This megalithic henge and stone circle in the Orkneys in the far north of Scotland is the third largest in Britain. Six miles north east of Stromness it is now part of the UNESCO World Heritage Site (The Heart of Neolithic Orkney) yet its dating remains uncertain, estimated at 2,500-2000BC, but still resisting scientific certainty. Excavations in 2008 still await comprehensive publication. There are 27 stones still standing from the original 60 and Brodgar is almost certainly part of a larger ritual landscape approximately three miles long including the mound of Maes Howe. Within two square miles there are a further two circle henges, four chambered tombs, standing stones, mounds and cairns. So plenty of activity for such a remote landscape. Most of the stones of Brodgar are about 7 feet tall while one impressive sentinel stone is 15 feet tall.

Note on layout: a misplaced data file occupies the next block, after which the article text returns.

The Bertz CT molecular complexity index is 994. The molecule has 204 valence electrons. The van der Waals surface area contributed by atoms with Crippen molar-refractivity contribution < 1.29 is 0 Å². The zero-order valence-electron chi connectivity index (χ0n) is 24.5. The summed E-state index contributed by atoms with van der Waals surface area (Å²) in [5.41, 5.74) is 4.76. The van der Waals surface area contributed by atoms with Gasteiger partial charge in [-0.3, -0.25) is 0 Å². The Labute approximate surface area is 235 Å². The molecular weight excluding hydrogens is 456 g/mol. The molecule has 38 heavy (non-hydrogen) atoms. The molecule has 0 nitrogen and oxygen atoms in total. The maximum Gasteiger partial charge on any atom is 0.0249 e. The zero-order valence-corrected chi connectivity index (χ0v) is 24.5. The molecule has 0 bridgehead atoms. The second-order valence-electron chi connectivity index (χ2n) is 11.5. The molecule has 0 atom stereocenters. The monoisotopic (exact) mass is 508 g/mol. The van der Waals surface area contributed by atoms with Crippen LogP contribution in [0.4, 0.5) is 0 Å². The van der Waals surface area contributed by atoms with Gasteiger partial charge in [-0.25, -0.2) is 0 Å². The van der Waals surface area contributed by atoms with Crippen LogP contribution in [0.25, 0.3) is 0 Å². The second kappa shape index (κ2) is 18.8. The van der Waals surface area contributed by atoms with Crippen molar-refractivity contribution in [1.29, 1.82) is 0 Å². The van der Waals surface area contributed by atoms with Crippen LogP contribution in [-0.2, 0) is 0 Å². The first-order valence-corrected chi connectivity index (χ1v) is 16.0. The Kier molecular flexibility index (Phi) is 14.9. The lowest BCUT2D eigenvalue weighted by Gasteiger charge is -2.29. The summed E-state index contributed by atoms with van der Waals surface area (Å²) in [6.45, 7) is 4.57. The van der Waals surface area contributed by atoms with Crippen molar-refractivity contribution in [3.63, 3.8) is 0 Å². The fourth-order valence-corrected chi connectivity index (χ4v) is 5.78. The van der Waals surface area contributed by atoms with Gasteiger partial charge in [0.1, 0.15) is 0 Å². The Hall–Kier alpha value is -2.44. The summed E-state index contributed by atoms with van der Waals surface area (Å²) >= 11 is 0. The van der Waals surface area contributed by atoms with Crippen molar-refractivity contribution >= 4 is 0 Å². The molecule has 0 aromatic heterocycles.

There are similar dimensions here to those found at Avebury and Newgrange but at this point we enter the contested world of measurement. Which measurement system were the ancients using? This has been examined at some length in the work of John Michell and Robin Heath (see particularly ‘The Measure of Albion – The Lost Science of Prehistoric Britain’ Bluestone Press 2008). At the beginning of ‘The Measure of Albion’ Paul Broadhurst writes, ‘ two of the most experienced and respected researchers into the wisdom of the ancients each present their own perspective on a discovery, one which reveals how ancient wisdom was preserved in code within the landscape of Old Albion.’
Location: Signposted on the A965 on Orkney mainland between Stromness and Finstown.
Coordinates: 59.0020°N 3.2287°W
Photo credit: Alexander Reuss, Wiki Images CC